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Long waiting times for Norwegian residence: Is the situation improving?

Frazer Norwell
Frazer Norwell - [email protected] • 26 Jan, 2023 Updated Thu 26 Jan 2023 15:57 CEST
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The UDI has shared updated residence figures with The Local. Pictured is a Norwegian flag.

Foreign residents in Norway have expressed frustration over long waiting times to have their cases processed by immigration services. But is the situation getting any better?

In a recent survey of those who have been through Norway's immigration process, 54 percent of readers told The Local that they had a negative experience dealing with the country's immigration authorities.

One of the most common complaints among readers was long case processing times, which in more extreme examples extended beyond 18 months and affected applicants' quality of life and mental health.

This issue, unfortunately, isn't new, with The Local reporting on extreme waiting times several times throughout 2022.

"Reducing waiting times is of the highest importance to UDI. We have no specific comment to your survey, but previous surveys have shown that around 80 percent of our users have confidence in the casework done by UDI," Per-Jan Brekke, a senior press adviser for the Norwegian Directorate of Immigration (UDI), told The Local when asked to comment on waiting times and the high proportion of readers who said they had negative experiences.

The UDI has previously provided The Local with the reason for the waiting times and said they were due to a mixture of the pandemic and a new processing system. A change to how cases are processed, introduced in early 2022, meant some cases were pushed to the back of the queue and increased waiting times for applications submitted before 2022.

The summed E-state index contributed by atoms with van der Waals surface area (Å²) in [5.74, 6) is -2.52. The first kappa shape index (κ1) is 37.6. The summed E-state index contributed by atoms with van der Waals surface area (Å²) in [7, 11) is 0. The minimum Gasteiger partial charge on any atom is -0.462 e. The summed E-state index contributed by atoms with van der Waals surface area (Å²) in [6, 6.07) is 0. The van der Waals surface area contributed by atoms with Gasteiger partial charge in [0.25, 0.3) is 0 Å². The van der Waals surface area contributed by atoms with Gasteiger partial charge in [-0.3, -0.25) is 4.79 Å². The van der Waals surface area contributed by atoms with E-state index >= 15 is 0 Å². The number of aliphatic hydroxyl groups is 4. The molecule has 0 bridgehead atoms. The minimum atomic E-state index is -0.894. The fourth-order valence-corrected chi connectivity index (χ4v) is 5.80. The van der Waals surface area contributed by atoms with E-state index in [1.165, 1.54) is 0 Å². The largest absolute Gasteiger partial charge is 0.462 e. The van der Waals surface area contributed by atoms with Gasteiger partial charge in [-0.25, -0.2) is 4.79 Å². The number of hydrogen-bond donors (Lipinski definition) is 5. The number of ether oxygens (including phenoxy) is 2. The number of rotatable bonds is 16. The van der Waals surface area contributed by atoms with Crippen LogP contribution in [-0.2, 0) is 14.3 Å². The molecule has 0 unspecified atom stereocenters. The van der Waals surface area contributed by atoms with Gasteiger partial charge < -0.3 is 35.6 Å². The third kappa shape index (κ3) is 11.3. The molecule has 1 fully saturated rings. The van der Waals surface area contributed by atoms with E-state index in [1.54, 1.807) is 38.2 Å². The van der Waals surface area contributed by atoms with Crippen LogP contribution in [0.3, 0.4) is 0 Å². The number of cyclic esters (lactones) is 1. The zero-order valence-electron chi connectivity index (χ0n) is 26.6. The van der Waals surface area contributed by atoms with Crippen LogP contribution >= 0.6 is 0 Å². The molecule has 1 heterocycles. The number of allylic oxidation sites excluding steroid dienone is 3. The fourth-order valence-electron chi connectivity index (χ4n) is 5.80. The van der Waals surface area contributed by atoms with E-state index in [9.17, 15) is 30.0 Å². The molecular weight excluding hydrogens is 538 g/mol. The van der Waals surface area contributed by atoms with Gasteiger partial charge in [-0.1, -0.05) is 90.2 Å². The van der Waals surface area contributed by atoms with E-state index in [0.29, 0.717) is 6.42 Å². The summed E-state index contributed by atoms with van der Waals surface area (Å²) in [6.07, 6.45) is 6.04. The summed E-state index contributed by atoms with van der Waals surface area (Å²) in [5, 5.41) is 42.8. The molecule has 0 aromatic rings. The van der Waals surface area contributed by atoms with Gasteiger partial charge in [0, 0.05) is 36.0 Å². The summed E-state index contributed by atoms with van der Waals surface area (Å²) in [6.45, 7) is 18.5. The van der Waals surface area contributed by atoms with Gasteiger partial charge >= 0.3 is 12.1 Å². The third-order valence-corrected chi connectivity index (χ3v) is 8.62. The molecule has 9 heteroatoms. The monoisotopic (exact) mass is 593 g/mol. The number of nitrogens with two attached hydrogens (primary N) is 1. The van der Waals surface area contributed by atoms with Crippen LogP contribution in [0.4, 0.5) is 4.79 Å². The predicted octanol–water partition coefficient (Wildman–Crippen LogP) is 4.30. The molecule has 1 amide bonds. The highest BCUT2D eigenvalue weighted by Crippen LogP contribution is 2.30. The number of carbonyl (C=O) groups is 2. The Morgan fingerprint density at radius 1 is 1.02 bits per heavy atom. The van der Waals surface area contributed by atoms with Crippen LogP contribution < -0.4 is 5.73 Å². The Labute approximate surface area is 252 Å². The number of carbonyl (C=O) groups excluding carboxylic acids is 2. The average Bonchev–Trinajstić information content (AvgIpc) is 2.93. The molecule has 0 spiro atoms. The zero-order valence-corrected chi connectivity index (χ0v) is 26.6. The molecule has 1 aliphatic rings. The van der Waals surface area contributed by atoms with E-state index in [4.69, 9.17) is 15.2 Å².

This change was still impacting the waiting times for Norwegian residence, the UDI told The Local when asked why cases were still taking longer than 18 months in some cases.

"A structural change in how we handle new applications was made at the turn of the year going into 2022. The purpose was to reduce waiting times. While the majority of applications being made after January 1st 2022, as a result, could be handled faster, some applications received before January 1st 2022, got a longer waiting time," Brekke said.

Brekke added that the UDI was likely to finish processing the cases affected by the change in how it assess cases, with the exception of citizenship applications, within the first half of this year. Furthermore, he added that some cases would naturally take longer to process as they require the UDI to investigate more thoroughly.

The UDI also provided figures on the median waiting times for different application times, indicating that waiting times for Norwegian residence were going down.

The median waiting time for family residence applications was 144 days at the end of September 2022, while work permits took around 50 days to be granted.

By December 31st, 2022, the average waiting time for a family immigration permit to be processed after submitting paperwork and attending interviews was 109 days. This is down significantly from the October figures but also from March 2022, when permits had a waiting time of 174 days.

However, of the over 6,700 family immigration cases waiting to be processed before the end of last year, a quarter of those were submitted in 2021. Since October 2021, the number of applications from before 2021 awaiting a decision fell by around 900, though.

The median waiting times for study and work permits have increased since October 2022. Work permits took 11 days longer, while education permits were up by over 30 days. Still, these were lower compared to March 2022.

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Frazer Norwell 2023/01/26 15:57

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Neil 2023/01/19 02:40
Udi systems not fit for purpose failing the public miserably they make statements about processing times that are a national disgrace clearly totaly disfunctional the problem is a simple one there is no accountability from the top to the bottom basically a ship sailing without leadership sadly the public will suffer for years to come as politicians and the public do not force debate and change

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